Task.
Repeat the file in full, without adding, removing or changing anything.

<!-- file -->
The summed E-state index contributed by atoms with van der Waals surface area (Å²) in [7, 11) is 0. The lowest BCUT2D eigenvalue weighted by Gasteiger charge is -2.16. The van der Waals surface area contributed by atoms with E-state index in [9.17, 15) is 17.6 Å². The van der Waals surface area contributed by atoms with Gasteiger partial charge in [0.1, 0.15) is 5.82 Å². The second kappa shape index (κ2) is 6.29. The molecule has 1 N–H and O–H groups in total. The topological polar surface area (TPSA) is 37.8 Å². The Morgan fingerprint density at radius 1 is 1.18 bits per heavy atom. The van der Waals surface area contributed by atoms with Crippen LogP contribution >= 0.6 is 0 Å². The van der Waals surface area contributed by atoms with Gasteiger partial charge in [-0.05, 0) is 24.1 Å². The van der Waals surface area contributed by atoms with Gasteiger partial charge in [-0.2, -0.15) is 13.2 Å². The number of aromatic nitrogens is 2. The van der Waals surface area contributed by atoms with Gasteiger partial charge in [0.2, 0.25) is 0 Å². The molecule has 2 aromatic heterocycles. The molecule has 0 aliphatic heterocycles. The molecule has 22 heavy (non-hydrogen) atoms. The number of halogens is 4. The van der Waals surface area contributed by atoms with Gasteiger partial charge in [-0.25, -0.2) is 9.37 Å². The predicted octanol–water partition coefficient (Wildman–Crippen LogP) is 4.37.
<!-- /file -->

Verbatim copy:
The summed E-state index contributed by atoms with van der Waals surface area (Å²) in [7, 11) is 0. The lowest BCUT2D eigenvalue weighted by Gasteiger charge is -2.16. The van der Waals surface area contributed by atoms with E-state index in [9.17, 15) is 17.6 Å². The van der Waals surface area contributed by atoms with Gasteiger partial charge in [0.1, 0.15) is 5.82 Å². The second kappa shape index (κ2) is 6.29. The molecule has 1 N–H and O–H groups in total. The topological polar surface area (TPSA) is 37.8 Å². The Morgan fingerprint density at radius 1 is 1.18 bits per heavy atom. The van der Waals surface area contributed by atoms with Crippen LogP contribution >= 0.6 is 0 Å². The van der Waals surface area contributed by atoms with Gasteiger partial charge in [-0.05, 0) is 24.1 Å². The van der Waals surface area contributed by atoms with Gasteiger partial charge in [-0.2, -0.15) is 13.2 Å². The number of aromatic nitrogens is 2. The van der Waals surface area contributed by atoms with Gasteiger partial charge in [0.2, 0.25) is 0 Å². The molecule has 2 aromatic heterocycles. The molecule has 0 aliphatic heterocycles. The molecule has 22 heavy (non-hydrogen) atoms. The number of halogens is 4. The van der Waals surface area contributed by atoms with Gasteiger partial charge in [-0.25, -0.2) is 9.37 Å². The predicted octanol–water partition coefficient (Wildman–Crippen LogP) is 4.37.